With sustainability a growing focus for many operators, Hullbot (a Sydney-based robot start-up) says many customers are now ready to adopt innovative practices that are positive for the industry and their bottom line. Which is great for the company as it provides a hull cleaning system that utilises robot technology to counter marine biofouling through a combination of ‘robust hardware and sophisticated software’.

Hullbot‘s tech works for very high-frequency cleaning, by using autonomous underwater robots that clean and inspect vessel hulls. That in itself has many benefits. “By keeping the hull in optimal condition we have the greatest reduction in fuel use and emissions. Even early stages of biofouling have a large impact, and we are able to remove this. Imagine the performance of a dry sailed racing yacht, but with the simplicity of leaving the boat in the water,” says Tom Loefler, co founder, CEO and inventor.

“With high-frequency hull cleaning there is no longer a need for biocidal coatings, a huge appeal for many customers. The environmental benefits of this approach are substantial: less fuel consumption, less carbon emissions, less ablative coatings that contribute towards microplastics in the ocean, less biocides that poison our precious marine ecosystem, less invasive marine species transfer that decimate biodiversity.

“The entire system has been designed and developed with the end user in mind. We have taken the time to work closely with our customers to ensure that our robots are not only fit for purpose, but also provide real results that we can quantify.”

Loefler says the pressures from governing bodies and the impact of climate change have inspired customers to actively seek options that will provide real results.

“They know that costs are rising and they have to reduce their emissions fast, but they are wary of products or services that make big claims, and they want to see data and results. There are so many factors for them to consider and the majority of the options they are exploring not only require a significant upfront investment, but also mean that their vessels would be out of commission, resulting in lost revenue. Frequent hull cleaning can improve the efficiency of vessels with no capital investment, no modification to vessels and no disruption to service.”

The company is currently working with a large Australian ferry operator to reduce its fuel expenditure by upwards of 12 per cent. In addition, fuel reductions of over 20 per cent are projected through improved coating selection and increased frequency of hull cleaning to capture the full benefit of the technology.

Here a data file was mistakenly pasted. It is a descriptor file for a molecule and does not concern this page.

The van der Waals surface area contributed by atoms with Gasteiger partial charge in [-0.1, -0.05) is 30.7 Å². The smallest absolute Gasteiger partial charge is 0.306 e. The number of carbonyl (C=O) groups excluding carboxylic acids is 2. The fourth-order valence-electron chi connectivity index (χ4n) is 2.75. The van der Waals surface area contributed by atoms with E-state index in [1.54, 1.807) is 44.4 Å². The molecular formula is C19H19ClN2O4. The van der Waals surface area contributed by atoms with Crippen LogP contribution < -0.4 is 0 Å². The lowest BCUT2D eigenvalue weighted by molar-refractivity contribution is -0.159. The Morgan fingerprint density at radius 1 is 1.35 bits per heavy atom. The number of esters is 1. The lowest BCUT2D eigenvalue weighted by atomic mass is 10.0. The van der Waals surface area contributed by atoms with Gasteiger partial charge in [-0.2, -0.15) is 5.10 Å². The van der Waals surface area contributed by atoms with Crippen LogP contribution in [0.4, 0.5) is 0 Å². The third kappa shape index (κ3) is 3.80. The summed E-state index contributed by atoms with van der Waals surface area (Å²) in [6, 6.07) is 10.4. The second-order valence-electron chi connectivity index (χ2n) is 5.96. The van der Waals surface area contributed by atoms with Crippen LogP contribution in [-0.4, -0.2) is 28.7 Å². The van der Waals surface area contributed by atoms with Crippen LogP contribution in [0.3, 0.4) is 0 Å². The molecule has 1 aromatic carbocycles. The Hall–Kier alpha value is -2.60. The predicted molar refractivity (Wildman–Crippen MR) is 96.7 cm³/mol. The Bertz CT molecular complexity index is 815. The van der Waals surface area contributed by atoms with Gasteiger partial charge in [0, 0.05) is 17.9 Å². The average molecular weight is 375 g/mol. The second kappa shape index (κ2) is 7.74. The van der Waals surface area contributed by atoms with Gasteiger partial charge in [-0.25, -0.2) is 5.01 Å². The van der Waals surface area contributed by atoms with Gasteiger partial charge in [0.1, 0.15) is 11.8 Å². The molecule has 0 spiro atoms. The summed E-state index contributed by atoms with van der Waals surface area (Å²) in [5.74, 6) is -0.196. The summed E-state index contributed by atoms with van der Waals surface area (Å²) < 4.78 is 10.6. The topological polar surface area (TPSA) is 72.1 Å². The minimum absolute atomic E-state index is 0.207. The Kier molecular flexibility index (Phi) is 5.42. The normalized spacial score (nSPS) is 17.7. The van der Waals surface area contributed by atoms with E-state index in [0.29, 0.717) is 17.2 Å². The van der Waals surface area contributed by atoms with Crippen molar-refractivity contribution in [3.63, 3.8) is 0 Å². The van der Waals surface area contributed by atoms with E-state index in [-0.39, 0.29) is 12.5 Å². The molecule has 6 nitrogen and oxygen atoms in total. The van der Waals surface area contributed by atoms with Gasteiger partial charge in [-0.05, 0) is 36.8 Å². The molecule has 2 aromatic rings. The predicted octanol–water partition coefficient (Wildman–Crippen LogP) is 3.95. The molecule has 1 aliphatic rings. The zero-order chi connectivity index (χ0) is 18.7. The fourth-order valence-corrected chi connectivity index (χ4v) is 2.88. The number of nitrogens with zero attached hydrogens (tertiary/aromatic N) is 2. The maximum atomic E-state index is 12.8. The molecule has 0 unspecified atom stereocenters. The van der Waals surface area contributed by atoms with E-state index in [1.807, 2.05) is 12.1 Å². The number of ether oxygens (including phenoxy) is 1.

Loefler says Hullbot learnt an important lesson early on its journey, and that’s to start with one segment of the marine industry.

“Our solution to marine biofouling can be offered to anyone who keeps their boat in the water for extended periods of time – that is a lot of boats,” he says. “We have already generated a lot of demand, however being a start-up, we cannot be everything to everyone. We want to be in it for the long haul, . . . our strategy is to grow our business in a sustainable way to ensure that our customers today have the very best experience that we can offer. To start we are working with passenger vessels to save them fuel today.

“The global passenger vessel market alone is enormous, and Hullbot has a detailed plan to roll out this technology rapidly to fleets in many locations. Over the next few years we intend to expand into other areas of the marine industry – marinas, superyachts, charter fleets, and larger vessels.”

That said, Hullbot – like many marine tech companies before (and probably after) it – cites shifting consumer attitudes as one of its biggest challenges.

“Our biggest challenge is the industry mindset, going against the norms and converting them to a new way of preventing hull fouling. We get it, trying to convince someone that they no longer need antifoul is very daunting. But we are excited to work with new customers to take them on this journey and deliver the results to prove it. For many, the data and results that we produce are astounding and often it is only when they see it for themselves and experience the benefits, they are completely sold . . . we’ve learnt that word spreads fast on the water.”

However, Loefler’s ambition goes beyond frequent hull cleaning. “Our technology enables a robot to inspect, map and interact with underwater structures and can do many different things. But for now we are remaining focused on hulls, where we can have a big impact today, keeping a boat in its optimal condition at all times.”

Hullbot will be exhibiting in the start-up pavilion at METSTRADE in Amsterdam held from 15-17 November, 2023.

This article was originally published on October 27, 2023 by Marine Industry News